But if Plan B may work post-fertilization, may cause the death of a newly-conceived human embryo, how can the drug maker say that the pill is only a "contraceptive," is "not effective if a woman is pregnant," and "is not an abortifacient"? The short answer is that the manufacturer appears to rely on recent (and perhaps politically motivated) redefinitions of conception, pregnancy, and abortion: According to the new definitions, "conception" and "pregnancy" begin at implantation rather than at fertilization, and "abortion" means the termination of a post-implantation "pregnancy." The drug makers can claim, rightly, that their statements are true under these new definitions.
One large problem is that the lay readers of the drug information packet are not told up front that these special new definitions are being used. Thus this &

quot;information" is quite unfair and misleading to average men and women who may remember from high school biology that fertilization and conception meant the same thing and that fertilization marked the beginning of pregnancy.
Moreover, the drug maker's insistence that Plan B does not terminate a pregnancy is a red herring to begin with. Nobody has any qualms about terminating pregnancies per se. After all, that's what birth itself does! What pro-life women and men don't want to do is to have an "abortion" in the ordinary sense of terminating LIFE. When the drug maker tells them not to worry because they are not terminating a pregnancy, they may conclude incorrectly that Plan B cannot cause the death of their unborn child. When they find out too late that they were misled and may have taken the lives of their own children, they may be devastated. And the drug maker, the media, and the FDA will be responsible.
In making this potentially lethal pill more easily available, the FDA should at least have required the drug maker to come clean, to say prominently on its label something like "WARNING: THIS DRUG MAY CAUSE THE  DEATH OF AN EMBRYO." Its users would then be able to exercise informed consent about whether to take a chance on destroying a developing human life.
Special to by Prof. Richard Stith, PhD [Richard Stith  J.D.(Yale), Ph.D.(Yale) is a Professor of Law at Valparaiso University School of Law in Indiana]

[Ed. Isn't this an interesting twist—wait until the Plan B gets approved and then agree with those who opposed its approval! What interesting admissions…….]

ABORTION ADVOCATES ADMIT MORNING AFTER PILL WON'T PRODUCE BIG RESULTS; they admit that FDA approval of over the counter sales of the morning after pill won't reduce the number of unintended pregnancies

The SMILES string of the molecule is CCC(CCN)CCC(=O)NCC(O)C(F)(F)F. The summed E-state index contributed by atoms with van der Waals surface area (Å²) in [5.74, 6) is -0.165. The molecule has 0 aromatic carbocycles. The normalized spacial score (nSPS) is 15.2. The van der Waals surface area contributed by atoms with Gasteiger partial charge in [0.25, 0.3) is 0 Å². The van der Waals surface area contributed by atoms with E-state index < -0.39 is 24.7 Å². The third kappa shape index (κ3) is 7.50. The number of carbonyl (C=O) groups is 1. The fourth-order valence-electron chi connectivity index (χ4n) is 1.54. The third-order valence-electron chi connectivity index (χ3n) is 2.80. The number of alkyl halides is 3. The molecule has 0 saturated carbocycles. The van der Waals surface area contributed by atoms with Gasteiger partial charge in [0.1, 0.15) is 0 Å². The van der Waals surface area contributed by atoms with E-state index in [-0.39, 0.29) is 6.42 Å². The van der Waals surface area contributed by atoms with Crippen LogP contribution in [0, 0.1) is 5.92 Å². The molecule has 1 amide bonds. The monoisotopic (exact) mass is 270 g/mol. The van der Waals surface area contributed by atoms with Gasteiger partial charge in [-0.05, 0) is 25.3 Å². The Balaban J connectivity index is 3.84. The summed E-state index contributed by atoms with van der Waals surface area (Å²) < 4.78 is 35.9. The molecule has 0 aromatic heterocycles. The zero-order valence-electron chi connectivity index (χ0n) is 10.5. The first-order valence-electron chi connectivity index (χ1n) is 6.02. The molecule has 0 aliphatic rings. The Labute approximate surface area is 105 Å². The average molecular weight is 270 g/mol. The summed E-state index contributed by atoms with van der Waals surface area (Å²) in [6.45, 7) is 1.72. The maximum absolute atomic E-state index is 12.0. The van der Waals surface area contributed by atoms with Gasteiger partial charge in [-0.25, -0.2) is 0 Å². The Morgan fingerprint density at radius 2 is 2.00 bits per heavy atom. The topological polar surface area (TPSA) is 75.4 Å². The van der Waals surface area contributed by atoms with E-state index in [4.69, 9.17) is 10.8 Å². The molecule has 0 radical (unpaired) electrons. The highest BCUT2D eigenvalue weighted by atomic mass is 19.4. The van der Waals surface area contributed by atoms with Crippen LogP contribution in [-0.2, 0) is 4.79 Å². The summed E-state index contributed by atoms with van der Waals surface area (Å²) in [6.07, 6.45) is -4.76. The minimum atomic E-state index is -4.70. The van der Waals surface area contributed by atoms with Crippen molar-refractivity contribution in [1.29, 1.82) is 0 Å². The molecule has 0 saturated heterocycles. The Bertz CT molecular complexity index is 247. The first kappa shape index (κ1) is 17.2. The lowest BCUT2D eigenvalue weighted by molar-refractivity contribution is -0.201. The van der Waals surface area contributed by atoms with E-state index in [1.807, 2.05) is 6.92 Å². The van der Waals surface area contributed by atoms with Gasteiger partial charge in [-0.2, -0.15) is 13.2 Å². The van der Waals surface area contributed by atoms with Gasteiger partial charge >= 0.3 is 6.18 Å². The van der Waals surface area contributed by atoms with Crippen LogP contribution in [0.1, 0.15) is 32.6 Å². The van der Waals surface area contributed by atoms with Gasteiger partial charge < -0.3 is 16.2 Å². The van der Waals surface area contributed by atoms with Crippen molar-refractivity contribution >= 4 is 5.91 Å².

or abortions. However, their admission comes long after pro-life advocates said the Plan B pills wouldn't have the overwhelming effect pro-abortion groups claimed.

Before the FDA approval of selling the drugs to women over the age of 18, Planned Parenthood maintained the drug would prevent up to 1.5 million unplanned pregnancies and 800,000 abortions a year.

On Friday, the group backpedaled on those claims.

"It will not reach that potential," Jackie Payne, the abortion businesses' director of government relations, told the Associated Press.

Payne, however, claimed that the FDA's limits preventing the drug from being sold to girls under the age of 18 without a prescription would reduce the number of pregnancies and abortions it claims the pills would prevent.

James Trussell, director of the Office of Population Research at Princeton University, agreed with the revised estimate of what impact FDA approval will have and said it would be much lower than anticipated.
"That doesn't mean zero, but it will be hard to measure because it will be so small," he told AP. "If you look at the number of acts of unprotected intercourse on one hand, and the use of Plan B on the other, it's like a cork on the ocean."

A January 2005 study conducted by a Planned Parenthood medical director in San Francisco found that when women were give morning after pills to take home for future use, pregnancy rates were unaffected and women didn't use the pills in as high a percentage as expected by increasing access.
"It really doesn't work if it's left in the drawer," Trussell said.

Others say the use of the morning after pill will be lower than abortion advocates expected because Barr Pharmaceuticals, the maker of Plan B, will sell the drug at anywhere from $20 to $40 per pack, which could be too expensive for low income women and couples. [Ertelt, 27Aug06,, DC]



BLOOD-CLOT WARNING ON BIRTH-CONTROL PATCH. Women were warned that their risk of blood clots in the legs and lungs may be higher if they use the birth-control patch instead of the pill.

The Food and Drug Administration said it updated the label on the Ortho Evra birth-control patch to reflect the results of one study that found women using the patch faced twice the risk of clots than did women on the pill.

[Ed. Other studies have shown a 3 times greater risk of clots.]

The patch is made by Ortho Women's Health and Urology of Raritan, N.J., which is owned by Johnson & Johnson.

[AP, 21Sept06,]